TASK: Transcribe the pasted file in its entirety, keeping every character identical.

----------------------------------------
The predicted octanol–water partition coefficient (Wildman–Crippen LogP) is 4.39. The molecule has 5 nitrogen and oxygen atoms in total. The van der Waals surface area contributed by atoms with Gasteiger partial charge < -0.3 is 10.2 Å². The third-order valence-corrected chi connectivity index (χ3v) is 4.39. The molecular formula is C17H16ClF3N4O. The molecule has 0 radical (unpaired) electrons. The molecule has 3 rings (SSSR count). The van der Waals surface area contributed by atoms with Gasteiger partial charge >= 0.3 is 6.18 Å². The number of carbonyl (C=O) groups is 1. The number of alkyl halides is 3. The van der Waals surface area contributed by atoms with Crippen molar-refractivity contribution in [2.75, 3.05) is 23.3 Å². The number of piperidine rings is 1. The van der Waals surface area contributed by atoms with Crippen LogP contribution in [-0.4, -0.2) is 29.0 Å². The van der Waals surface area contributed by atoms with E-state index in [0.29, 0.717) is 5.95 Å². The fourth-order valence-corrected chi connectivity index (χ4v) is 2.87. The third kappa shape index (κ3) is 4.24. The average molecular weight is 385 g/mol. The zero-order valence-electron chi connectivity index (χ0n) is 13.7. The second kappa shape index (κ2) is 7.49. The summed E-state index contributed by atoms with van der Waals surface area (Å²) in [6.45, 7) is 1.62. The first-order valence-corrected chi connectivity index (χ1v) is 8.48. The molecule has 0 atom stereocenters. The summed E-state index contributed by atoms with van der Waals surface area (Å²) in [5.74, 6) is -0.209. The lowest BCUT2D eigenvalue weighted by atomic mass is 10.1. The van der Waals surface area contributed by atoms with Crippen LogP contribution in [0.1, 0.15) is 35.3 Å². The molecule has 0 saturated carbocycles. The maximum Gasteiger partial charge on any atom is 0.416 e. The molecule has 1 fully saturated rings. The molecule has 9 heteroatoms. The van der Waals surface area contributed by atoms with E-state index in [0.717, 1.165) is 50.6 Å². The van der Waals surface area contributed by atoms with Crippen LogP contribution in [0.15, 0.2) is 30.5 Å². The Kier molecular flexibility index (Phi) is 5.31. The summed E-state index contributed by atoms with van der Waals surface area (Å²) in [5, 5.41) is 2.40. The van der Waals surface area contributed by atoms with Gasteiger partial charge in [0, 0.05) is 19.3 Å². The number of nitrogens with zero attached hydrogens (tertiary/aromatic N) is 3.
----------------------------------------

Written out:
The predicted octanol–water partition coefficient (Wildman–Crippen LogP) is 4.39. The molecule has 5 nitrogen and oxygen atoms in total. The van der Waals surface area contributed by atoms with Gasteiger partial charge < -0.3 is 10.2 Å². The third-order valence-corrected chi connectivity index (χ3v) is 4.39. The molecular formula is C17H16ClF3N4O. The molecule has 0 radical (unpaired) electrons. The molecule has 3 rings (SSSR count). The van der Waals surface area contributed by atoms with Gasteiger partial charge >= 0.3 is 6.18 Å². The number of carbonyl (C=O) groups is 1. The number of alkyl halides is 3. The van der Waals surface area contributed by atoms with Crippen molar-refractivity contribution in [2.75, 3.05) is 23.3 Å². The number of piperidine rings is 1. The van der Waals surface area contributed by atoms with Crippen LogP contribution in [-0.4, -0.2) is 29.0 Å². The van der Waals surface area contributed by atoms with E-state index in [0.29, 0.717) is 5.95 Å². The fourth-order valence-corrected chi connectivity index (χ4v) is 2.87. The third kappa shape index (κ3) is 4.24. The average molecular weight is 385 g/mol. The zero-order valence-electron chi connectivity index (χ0n) is 13.7. The second kappa shape index (κ2) is 7.49. The summed E-state index contributed by atoms with van der Waals surface area (Å²) in [6.45, 7) is 1.62. The first-order valence-corrected chi connectivity index (χ1v) is 8.48. The molecule has 0 atom stereocenters. The summed E-state index contributed by atoms with van der Waals surface area (Å²) in [5.74, 6) is -0.209. The lowest BCUT2D eigenvalue weighted by atomic mass is 10.1. The van der Waals surface area contributed by atoms with Crippen LogP contribution in [0.1, 0.15) is 35.3 Å². The molecule has 0 saturated carbocycles. The maximum Gasteiger partial charge on any atom is 0.416 e. The molecule has 1 fully saturated rings. The molecule has 9 heteroatoms. The van der Waals surface area contributed by atoms with E-state index in [0.717, 1.165) is 50.6 Å². The van der Waals surface area contributed by atoms with Crippen LogP contribution in [0.15, 0.2) is 30.5 Å². The Kier molecular flexibility index (Phi) is 5.31. The summed E-state index contributed by atoms with van der Waals surface area (Å²) in [5, 5.41) is 2.40. The van der Waals surface area contributed by atoms with Gasteiger partial charge in [0, 0.05) is 19.3 Å². The number of nitrogens with zero attached hydrogens (tertiary/aromatic N) is 3.